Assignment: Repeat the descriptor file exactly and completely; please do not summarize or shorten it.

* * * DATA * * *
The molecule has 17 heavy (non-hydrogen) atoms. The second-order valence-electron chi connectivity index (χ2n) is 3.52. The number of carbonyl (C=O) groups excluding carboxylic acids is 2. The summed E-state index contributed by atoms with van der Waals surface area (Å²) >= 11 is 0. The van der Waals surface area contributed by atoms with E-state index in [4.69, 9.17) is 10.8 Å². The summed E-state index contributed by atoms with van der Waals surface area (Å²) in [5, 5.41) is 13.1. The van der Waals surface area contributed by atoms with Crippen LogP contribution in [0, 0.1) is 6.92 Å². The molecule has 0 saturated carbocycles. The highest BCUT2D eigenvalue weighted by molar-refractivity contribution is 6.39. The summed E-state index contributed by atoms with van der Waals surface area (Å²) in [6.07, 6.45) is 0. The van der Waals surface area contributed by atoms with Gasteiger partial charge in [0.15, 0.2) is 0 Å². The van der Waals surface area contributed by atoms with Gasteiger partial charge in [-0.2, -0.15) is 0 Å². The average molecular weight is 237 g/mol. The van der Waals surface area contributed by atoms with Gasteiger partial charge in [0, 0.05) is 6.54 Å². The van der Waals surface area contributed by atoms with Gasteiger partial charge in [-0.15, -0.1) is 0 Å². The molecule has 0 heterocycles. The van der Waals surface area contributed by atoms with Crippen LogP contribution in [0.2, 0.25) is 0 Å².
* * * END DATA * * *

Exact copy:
The molecule has 17 heavy (non-hydrogen) atoms. The second-order valence-electron chi connectivity index (χ2n) is 3.52. The number of carbonyl (C=O) groups excluding carboxylic acids is 2. The summed E-state index contributed by atoms with van der Waals surface area (Å²) >= 11 is 0. The van der Waals surface area contributed by atoms with E-state index in [4.69, 9.17) is 10.8 Å². The summed E-state index contributed by atoms with van der Waals surface area (Å²) in [5, 5.41) is 13.1. The van der Waals surface area contributed by atoms with Crippen LogP contribution in [0, 0.1) is 6.92 Å². The molecule has 0 saturated carbocycles. The highest BCUT2D eigenvalue weighted by molar-refractivity contribution is 6.39. The summed E-state index contributed by atoms with van der Waals surface area (Å²) in [6.07, 6.45) is 0. The van der Waals surface area contributed by atoms with Gasteiger partial charge in [0.15, 0.2) is 0 Å². The van der Waals surface area contributed by atoms with Gasteiger partial charge in [-0.2, -0.15) is 0 Å². The average molecular weight is 237 g/mol. The van der Waals surface area contributed by atoms with Gasteiger partial charge in [0, 0.05) is 6.54 Å². The van der Waals surface area contributed by atoms with Gasteiger partial charge in [-0.15, -0.1) is 0 Å². The molecule has 0 heterocycles. The van der Waals surface area contributed by atoms with Crippen LogP contribution in [0.2, 0.25) is 0 Å².